I admit I’ve been out of the loop, politically, for the last 36 years or so, but were y’all aware that two of the three people most likely to be the next President are not white men?
Even with all the time since the Democratic primary to let it sink in, I’m still finding myself pleasantly surprised by that fact. For the most part, in the most mainstream media that I’ve been exposed to, it’s been treated as a non-issue. Sure, I’ve heard cracks about Clinton’s getting weepy at press conferences, and that’s not cool; and there’s the whole bit about Obama’s name, also not cool; and then the allegations that a vote for Hillary Clinton is really just a vote for Bill Clinton, which is insulting, but not much more insulting than the comparisons made between George W and George HW Bush. (And look how well that turned out!)
I’m sure there are pundits I don’t pay attention to who are getting lots of mileage out of people’s racial and gender insecurities. And I wouldn’t be surprised if the big news outlets have a full-time staff who tries to come up with tactful ways to discuss the “Holy crap are we really ready for this?!?” question. But for the most part, the election has concentrated on the issues and kept the surface stuff to a minimum. It’s not a non-issue, but I can still remember the Mondale/Ferraro ticket, and how people just would not shut up about how bizarre it was to have a woman running for vice-president.
So just as the country is having a moment, who should come in but Edward McClelland of Salon.com, to tell us that we should all be ashamed of ourselves for not being liberal enough. Men are split between McCain and Obama. The only reason to oppose Clinton, apparently, is misogyny. We have such a deep-seated unease at the idea of having a woman in a position of authority, that we’re willing to do the unthinkable — vote for a black man, or worse, a Republican! — to avoid it.
One of the facts he uses to make his point:
Antonio Campbell, a 42-year-old political science professor at Towson University in Maryland, saw the gender gap in his own classroom: Most of his female students backed Clinton, while his male students split between Obama and McCain.
McClelland’s take-away from that is that guys are overly averse to voting for a woman. I have to wonder why the conclusion isn’t that women are overly inclined to vote for another woman. From the results of the Maryland primaries, I’d expect “most” of his female students to back Obama; he won 60% of the Democratic vote in a predominantly Democratic state, where a significant majority of the Democratic voters were female.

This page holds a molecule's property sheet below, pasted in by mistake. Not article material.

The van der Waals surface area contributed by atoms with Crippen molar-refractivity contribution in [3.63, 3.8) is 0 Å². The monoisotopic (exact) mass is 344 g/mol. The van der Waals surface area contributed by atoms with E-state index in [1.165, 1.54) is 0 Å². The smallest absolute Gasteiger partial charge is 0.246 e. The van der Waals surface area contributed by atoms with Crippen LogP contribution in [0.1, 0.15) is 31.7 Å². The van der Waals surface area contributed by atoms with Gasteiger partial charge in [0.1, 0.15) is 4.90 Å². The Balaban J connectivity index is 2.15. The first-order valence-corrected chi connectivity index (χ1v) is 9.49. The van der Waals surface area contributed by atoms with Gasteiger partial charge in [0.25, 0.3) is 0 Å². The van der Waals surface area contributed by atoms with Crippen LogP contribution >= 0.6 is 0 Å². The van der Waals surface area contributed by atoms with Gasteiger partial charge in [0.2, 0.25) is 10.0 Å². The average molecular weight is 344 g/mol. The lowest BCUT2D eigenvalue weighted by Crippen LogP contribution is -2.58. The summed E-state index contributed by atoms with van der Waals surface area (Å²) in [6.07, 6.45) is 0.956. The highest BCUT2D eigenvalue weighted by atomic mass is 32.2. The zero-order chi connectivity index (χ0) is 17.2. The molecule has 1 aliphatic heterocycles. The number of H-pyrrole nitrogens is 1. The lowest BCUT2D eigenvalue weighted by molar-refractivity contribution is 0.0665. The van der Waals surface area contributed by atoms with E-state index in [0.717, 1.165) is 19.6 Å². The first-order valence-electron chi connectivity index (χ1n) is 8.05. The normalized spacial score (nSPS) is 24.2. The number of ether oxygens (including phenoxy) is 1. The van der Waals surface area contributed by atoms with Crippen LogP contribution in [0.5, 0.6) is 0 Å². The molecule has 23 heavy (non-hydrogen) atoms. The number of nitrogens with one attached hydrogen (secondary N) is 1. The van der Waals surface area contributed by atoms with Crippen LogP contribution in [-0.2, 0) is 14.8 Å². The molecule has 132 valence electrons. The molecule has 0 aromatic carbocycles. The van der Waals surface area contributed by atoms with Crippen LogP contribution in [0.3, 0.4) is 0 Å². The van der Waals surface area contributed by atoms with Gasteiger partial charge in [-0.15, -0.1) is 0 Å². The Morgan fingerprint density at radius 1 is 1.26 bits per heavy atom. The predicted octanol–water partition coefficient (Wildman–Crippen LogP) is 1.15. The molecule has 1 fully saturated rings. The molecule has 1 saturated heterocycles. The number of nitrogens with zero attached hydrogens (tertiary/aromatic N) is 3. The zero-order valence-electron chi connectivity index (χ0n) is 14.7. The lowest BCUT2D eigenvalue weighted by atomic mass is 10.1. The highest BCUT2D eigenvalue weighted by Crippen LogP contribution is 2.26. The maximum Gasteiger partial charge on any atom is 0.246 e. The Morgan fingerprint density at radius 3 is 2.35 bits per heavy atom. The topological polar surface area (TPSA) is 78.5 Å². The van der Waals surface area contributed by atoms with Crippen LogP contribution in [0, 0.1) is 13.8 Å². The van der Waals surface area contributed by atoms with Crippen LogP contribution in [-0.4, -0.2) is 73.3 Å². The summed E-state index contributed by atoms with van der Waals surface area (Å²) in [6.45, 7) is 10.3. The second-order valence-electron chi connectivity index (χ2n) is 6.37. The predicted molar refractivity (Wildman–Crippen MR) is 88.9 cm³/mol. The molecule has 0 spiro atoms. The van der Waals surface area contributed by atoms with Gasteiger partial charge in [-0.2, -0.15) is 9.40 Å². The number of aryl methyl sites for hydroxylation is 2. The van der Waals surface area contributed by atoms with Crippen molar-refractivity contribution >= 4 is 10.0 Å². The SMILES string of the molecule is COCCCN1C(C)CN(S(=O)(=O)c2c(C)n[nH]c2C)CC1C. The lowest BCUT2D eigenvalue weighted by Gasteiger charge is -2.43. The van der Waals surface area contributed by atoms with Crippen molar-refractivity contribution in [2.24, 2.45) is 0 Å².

Are we supposed to be taking the Michael Moore approach to this election, and saying that anyone who’s not a Rich White Male is automatically a good candidate? Am I supposed to applaud, for instance, Tina Fey’s endorsement of Clinton, which as far as I can tell is based solely on how empowering it would be to have a woman President? Or are we really going for votes not based on race or gender, but on issues and facts?
Like, for instance, the fact that Hillary Clinton freaks my shit out. I can honestly say that it doesn’t matter one bit to me that Clinton is a woman, and it only matters slightly more that she’s married to my favorite President of my lifetime. What matters to me is that she strikes me as a vapid career politician. I don’t trust her to take a genuine stand on any of the issues, without caving to political pressure. And I don’t trust that her administration would be anything other than More of the Same, but this time pandering to the slightly-left-of-center instead of the far Right.
McClelland claims that the aversion to Clinton as President is as shallow as the “beer buddy” mentality that got Bush elected over Gore. I say that it’s a memory of the worst aspects of the previous Clinton administration, but without Bill Clinton’s charisma to smooth everything over and make everybody feel better about caving to an opposing Congress. Sure, it’s still politically ignorant, personality-based voting, but it’s not gender-based.
And although it gets muddled in the midst of Lethal Weapon references and calling Obama “your hip black friend,” McClelland’s main point boils down to this: don’t be so afraid of a woman President that you’d be willing to switch parties just to avoid it. Fair enough; as charming and personable as McCain is on “The Daily Show,” his ideology isn’t something I can support. Just don’t assume that the reason I’m tempted is fear of a woman President. It’s just a fear of that particular woman as President.